Every year, it seems, when most people are getting ready to take a break from the rigors of work to celebrate the holidays, the government takes the opposite tack. Even in December, numerous meetings are scheduled by regulatory agencies. Meanwhile, in Congress, decisions are made and regulations and legislation are being handed down. Government agencies and the companies they regulate even get into fights. This year, to make things even more interesting, the US Dept. of Agriculture and Congress decided to wage a fight over food.
Because of the continuing controversy over obesity in the United States, especially among children, the Obama administration decided to try to make changes to the variety of foods that are part of the National School Lunch Program. In order to do this, USDA proposed new rules to cut French fries from the program; limit salt; boost whole grains; and put restrictions on what counts as vegetables in a school lunch diet. In particular, the administration wants USDA to set minimum standards about pizza as a vegetable – asking that a minimum amount of tomato paste be served for it to count as a vegetable.
But at the urging of some food manufacturers, including frozen-pizza makers, potato growers and the salt industry, as well as members of Congress, the lawmakers blocked the new standards with legislation stopping USDA from spending money to carry out these new rules.
The argument has taken on some interesting dimensions. Some members of Congress have argued this issue boils down to personal freedom – the government shouldn’t be telling kids what to eat. Others disagree, however, saying that children don’t have this absolute freedom, that their parents have something to say about such decisions and they can exert some control over such eating choices, either directly to their children, or via the school district providing the school lunches. School districts have also gotten involved, saying cost is a factor, and they make their decisions about what to serve for lunch, at least partially, based on cost.
The fight is part of a battle over new nutritional standards for the school lunch and school breakfast programs proposed earlier this year by USDA. These standards were slated to be the first major increase in nutritional requirements in 15 years – part of the Healthy Hunger-Free Kids Act passed by Congress last year, and signed into law by the president. The goal was to reduce childhood hunger and obesity. The new standards would add more fruit, vegetables, whole grain, fat-free and low-fat milk to meals the government subsidizes or pays for about 32 million children every day. Sodium, calories, trans fats and saturated fats would operate under stricter limits under the new rules.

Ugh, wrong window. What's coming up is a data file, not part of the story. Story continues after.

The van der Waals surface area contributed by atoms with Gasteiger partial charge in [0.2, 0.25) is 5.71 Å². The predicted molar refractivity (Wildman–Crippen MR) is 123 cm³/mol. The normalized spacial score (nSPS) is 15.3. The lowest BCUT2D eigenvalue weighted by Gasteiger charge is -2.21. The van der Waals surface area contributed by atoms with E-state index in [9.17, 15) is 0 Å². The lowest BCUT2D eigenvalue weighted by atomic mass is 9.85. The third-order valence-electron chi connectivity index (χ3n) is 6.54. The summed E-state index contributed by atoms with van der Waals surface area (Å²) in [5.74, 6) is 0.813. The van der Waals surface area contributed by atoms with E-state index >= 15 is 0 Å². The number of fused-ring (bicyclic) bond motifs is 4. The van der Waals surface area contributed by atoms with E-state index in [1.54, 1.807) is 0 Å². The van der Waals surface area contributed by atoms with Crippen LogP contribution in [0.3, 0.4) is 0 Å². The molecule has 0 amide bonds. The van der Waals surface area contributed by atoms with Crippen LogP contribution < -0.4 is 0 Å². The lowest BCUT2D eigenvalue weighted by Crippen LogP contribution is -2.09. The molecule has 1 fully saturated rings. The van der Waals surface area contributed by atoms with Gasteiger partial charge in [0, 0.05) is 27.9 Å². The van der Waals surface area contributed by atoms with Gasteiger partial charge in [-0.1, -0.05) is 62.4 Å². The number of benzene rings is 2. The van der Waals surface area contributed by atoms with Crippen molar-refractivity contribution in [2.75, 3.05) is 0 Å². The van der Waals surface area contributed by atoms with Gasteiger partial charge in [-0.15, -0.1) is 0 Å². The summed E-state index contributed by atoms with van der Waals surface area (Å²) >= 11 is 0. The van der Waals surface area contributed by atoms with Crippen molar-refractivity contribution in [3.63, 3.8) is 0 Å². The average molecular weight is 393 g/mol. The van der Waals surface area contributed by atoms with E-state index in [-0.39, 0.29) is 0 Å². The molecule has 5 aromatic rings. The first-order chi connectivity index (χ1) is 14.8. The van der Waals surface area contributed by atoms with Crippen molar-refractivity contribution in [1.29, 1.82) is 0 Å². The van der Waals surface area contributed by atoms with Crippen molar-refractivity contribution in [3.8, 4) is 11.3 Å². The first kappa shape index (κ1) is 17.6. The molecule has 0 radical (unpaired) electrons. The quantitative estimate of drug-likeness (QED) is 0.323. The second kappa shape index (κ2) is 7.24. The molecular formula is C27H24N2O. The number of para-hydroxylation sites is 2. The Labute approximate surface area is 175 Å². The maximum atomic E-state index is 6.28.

Not surprisingly, for a long time, schools have accepted government recommendations as to what they can serve in their federally subsidized breakfasts or lunches that are offered free or at reduced cost to low-income children. So far, the produce industry has reacted more positively to the proposed rules than the meat industry. Actually, the proposed stricter USDA rules would not have eliminated pizza and French fries from the school lunch program anyway. But they would have reduced the number of times children could buy them each week.
Interestingly enough, while these new rule proposals are actually guidelines aimed at encouraging school districts to change school lunch program diets, at least to some degree, USDA actually operates rules that are much more than guidelines when it comes to identifying food products.
These “standards of identity” have been in place for quite a long time, and were originally established to protect the public from economic deception by preventing food manufacturers from naming a food product something it isn’t.
But in recent years, some of these standards have been eliminated because they were preventing food manufacturers from making broader styles of products consumers demand today. For example, USDA eliminated standards of identity for “pizza with meat” and “pizza with sausage,” and now requires the type of meat and other ingredients to be identified instead. What USDA was trying to do, in requiring a certain amount of tomato to be served on pizza for it to be considered a vegetable, harkens back to the traditional “standards of identity.”
The outcome of the food fight now underway will likely decide what makes a healthy meal in the USDA school lunch program – and who decides.
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